The key takeaway here is: rather use a couple hours before bed to do something other than be on your device so that your melatonin and cortisol levels can normalize – read a book, catch up with your partner, take a bath, do some stretches…the choice is yours. 

 

2. Stress

We’ve all heard of the hormone cortisol right? This poor guy has been demonised a little as being one of the causes of belly fat and chronic illness but in actual fact, cortisol is a really important hormone. We need this to get up in the morning and to get out of hairy situations, to be alert and make fast decisions. It is crucial for your circadian timing for sleep as melatonin and cortisol have an inverse relationship.

Cortisol becomes problematic when it is over-produced. Chronic stress means we are over-producing this hormone. So it is really important to take steps to manage stress and keep cortisol at normal levels. Here are some great ways to manage stress:

  • deep breathing (try using an app like Oak or Calm)
  • stream of consciousness journaling (or you can use journal prompts)
  • talking to a friend about what’s causing anxiety/stress
  • setting boundaries at work
  • eliminating stressful relationships

 

3. Caffeine 

Caffeine is a powerful nervous system stimulant which provokes your adrenal glands to produce adrenaline and cortisol, which we know to be anti-sleep hormones. Caffeine has a half life of 5-8 hours meaning half of it stays in your system 5-8 hours later. So even having a cup 6 hours before bed can impact your sleep. You won’t always be aware of it though, some people can fall asleep easily even after having a cup just before bed. The problem is what it does to your sleep rhythms and the overall quality of your slumber. 

Even having a cup 6 hours before bed can impact your sleep.

 

4. Light in your bedroom at night

Make sure there is no light whatsoever in your bedroom at night. Our skin has receptors on it that pick up light. So even if you wear an eye mask, your skin can still “see” the light. This then sends messages to the brain and organs that can interfere with your sleep. Another study cited in the book Sleep Smarter involved a fiber-optic cable being placed behind the knee of a sleeping participant. This projected light the size of a bottle cap which resulted in noticeable sleep disturbance. It was enough to change body temperature and melatonin secretion. So the bottom line is that we cannot produce sufficient melatonin or have the best quality sleep unless we are in complete darkness.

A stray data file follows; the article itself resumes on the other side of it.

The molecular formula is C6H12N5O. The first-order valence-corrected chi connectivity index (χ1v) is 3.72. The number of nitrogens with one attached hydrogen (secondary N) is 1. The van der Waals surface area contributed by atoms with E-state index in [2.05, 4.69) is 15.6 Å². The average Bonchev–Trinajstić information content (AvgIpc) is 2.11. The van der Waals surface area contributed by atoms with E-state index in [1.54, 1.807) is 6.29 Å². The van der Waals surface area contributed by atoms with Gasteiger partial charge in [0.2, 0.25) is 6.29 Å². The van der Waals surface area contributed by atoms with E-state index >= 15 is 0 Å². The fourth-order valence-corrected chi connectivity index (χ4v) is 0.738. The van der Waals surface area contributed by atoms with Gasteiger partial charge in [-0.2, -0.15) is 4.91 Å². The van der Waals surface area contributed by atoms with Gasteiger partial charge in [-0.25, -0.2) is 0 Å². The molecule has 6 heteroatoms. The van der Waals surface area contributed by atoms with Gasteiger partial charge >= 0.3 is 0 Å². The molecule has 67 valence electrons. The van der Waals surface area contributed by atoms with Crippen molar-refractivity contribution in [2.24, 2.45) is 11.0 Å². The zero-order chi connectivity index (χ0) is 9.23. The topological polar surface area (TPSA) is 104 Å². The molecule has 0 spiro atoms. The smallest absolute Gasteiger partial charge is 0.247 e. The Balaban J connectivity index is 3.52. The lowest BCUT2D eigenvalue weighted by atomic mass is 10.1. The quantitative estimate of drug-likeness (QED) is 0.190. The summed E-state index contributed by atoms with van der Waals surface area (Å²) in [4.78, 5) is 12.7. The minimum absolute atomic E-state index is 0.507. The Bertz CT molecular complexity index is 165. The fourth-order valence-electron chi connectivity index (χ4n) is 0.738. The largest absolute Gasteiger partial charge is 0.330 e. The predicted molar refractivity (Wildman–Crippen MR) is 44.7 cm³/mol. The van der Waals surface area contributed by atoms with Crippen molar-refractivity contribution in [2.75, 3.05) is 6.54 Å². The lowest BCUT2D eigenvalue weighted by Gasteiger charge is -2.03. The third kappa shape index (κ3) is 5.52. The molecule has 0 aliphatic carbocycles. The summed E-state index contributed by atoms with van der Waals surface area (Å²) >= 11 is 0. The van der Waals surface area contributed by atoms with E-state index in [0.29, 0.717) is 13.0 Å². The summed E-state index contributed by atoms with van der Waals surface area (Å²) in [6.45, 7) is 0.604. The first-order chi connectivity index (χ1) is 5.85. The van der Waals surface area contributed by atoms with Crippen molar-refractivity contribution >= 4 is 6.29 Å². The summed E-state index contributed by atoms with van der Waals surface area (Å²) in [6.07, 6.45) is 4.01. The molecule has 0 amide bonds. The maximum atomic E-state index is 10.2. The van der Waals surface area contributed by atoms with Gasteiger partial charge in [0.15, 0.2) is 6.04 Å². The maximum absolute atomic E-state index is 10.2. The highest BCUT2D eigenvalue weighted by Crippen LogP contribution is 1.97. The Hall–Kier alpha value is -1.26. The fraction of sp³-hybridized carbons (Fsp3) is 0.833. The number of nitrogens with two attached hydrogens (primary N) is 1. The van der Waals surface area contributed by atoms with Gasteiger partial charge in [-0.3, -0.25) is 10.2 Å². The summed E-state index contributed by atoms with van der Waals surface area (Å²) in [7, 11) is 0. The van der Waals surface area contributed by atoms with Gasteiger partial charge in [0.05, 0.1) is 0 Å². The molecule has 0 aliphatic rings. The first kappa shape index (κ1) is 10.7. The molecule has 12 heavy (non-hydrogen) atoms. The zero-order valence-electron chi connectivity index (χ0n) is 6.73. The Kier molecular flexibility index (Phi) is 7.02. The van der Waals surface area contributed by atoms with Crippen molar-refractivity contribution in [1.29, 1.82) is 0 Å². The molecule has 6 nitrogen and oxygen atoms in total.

5. Create a sleep sanctuary

Our brain makes strong connections between places and activities. If we do enough of a certain activity in a certain place, it is etched into our brain and evokes certain feelings and processes to take place in the body. If we spend a lot of time working or watching tv in our bedroom, our brain is going to associate the bedroom with heightened awareness, stress or stimulation. This is not optimal for sleep. It is therefore a great idea to create a sleep sanctuary in your bedroom. Here are some great ways to do this:

  • do not let any devices or work into this space
  • keep lighting dim and temperature cool
  • use soft colours like cream, beige, lavender, white etc.
  • keep your room tidy
  • light scented candles before bed
  • play soothing music

 

How many of these steps can you start implementing right away?